Get trained and certified as appropriately qualified to authorise the treatment of hard-to-treat cavity walls under the Energy Companies Obligation (ECO)

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Background

ECO (Energy Companies Obligation) was introduced in January 2013 to reduce the UK’s energy consumption and support people living in fuel poverty. It did this by funding the installation of energy efficiency measures in low-income households and rural areas, and in properties that are harder to treat.

ECO covered the installation of measures like solid wall and hard-to-treat cavity wall insulation funded by energy suppliers obligated under the scheme to subsidise the initiative. The Government mandated that properties identified as ‘hard to treat’ must be signed off by a chartered surveyor to be eligible for funding.

At the time this provided a fantastic opportunity for individual chartered surveyors across the country experienced in surveying houses and flats to hone their skills to be able to produce templated reports in line with the requirements in new legislation opening the door to a completely new fee earning opportunity to sit alongside core surveyor and valuer services.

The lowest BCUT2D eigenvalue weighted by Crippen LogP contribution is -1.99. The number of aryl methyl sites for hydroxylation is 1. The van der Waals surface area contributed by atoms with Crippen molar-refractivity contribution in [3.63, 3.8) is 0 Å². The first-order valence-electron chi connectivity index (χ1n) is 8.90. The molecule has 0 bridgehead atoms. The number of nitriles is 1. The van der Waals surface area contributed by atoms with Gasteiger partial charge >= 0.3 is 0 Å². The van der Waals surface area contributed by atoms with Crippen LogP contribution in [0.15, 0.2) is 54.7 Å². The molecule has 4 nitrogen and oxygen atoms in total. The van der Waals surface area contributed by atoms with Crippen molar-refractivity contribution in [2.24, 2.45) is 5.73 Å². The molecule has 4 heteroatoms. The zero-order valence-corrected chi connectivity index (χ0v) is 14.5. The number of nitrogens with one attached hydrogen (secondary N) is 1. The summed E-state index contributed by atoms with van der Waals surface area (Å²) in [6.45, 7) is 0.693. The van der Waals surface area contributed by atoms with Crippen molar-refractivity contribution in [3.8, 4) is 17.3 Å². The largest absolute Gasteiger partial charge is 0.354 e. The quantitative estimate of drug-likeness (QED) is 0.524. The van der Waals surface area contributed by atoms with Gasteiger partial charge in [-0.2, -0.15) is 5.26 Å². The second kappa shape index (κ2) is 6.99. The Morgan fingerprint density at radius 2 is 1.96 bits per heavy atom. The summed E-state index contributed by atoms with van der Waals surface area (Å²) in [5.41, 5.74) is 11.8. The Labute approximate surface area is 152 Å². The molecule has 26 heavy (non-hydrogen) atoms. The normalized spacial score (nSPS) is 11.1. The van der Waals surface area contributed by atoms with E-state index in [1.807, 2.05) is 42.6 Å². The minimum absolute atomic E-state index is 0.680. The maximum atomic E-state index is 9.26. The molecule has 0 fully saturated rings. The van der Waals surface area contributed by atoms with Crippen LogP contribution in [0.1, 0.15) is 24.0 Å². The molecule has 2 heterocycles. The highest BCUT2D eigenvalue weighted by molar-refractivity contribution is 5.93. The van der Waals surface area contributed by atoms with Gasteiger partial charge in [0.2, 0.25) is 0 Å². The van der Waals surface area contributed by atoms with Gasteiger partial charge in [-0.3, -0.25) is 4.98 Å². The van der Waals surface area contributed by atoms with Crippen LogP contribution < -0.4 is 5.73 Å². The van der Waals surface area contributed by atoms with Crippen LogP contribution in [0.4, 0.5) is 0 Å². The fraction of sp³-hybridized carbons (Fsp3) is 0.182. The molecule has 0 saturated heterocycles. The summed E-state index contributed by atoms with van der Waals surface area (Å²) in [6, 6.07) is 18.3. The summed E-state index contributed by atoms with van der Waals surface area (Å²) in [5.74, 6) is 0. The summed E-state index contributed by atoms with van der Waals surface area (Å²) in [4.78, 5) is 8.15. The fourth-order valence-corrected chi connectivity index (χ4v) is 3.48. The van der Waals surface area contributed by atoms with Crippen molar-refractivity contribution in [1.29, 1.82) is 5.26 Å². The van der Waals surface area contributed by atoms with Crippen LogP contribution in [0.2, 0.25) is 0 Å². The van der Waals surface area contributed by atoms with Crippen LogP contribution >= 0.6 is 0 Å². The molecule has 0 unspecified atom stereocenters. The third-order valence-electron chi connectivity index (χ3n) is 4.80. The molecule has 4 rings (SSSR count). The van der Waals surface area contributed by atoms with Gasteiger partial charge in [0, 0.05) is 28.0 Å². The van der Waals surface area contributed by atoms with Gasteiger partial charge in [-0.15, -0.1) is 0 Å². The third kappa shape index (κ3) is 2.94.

We established an ECO Assessor Certification scheme to facilitate this. However, the scheme is now on hold pending a government review.

The Bonfield Review

In October 2015 the Secretaries of State for DECC and DCLG, Amber Rudd and Greg Clark commissioned Dr Peter Bonfield to chair an Independent Review of Consumer Advice, Protection, Standards and Enforcement for UK home energy efficiency and renewable energy measures including ECO.

The review will cover the following issues:

  • Consumer advice and protection: what supports consumers’ decisions ahead of an installation and what assistance is available when things go wrong?
  • Standards framework: what ensures that the right products are fitted to the right properties in the right way during the installation?
  • Monitoring and enforcement: what ensures that poor quality work is dealt with effectively, and do the arrangements for audit, compliance-checking and sanctions provide sufficient assurance of this?

The review will not cover:

  • New build properties. It will focus on the installation of energy efficiency and renewable energy measures in existing properties.
  • Building Regulations’ requirements. It will however look at the interaction between regulations and the framework of standards, and assess whether they need to be clarified to help consumers.

We've  made a submission to the review on 3rd February 2016 - this can be downloaded below.

The review is expected to report to both Secretaries of State by March 2016.

Further details and guidance can be found on the Ofgem website.

Further information

Phone 02476 868 584 (09:00 - 17:00 Mon-Fri)
Email training@rics.org


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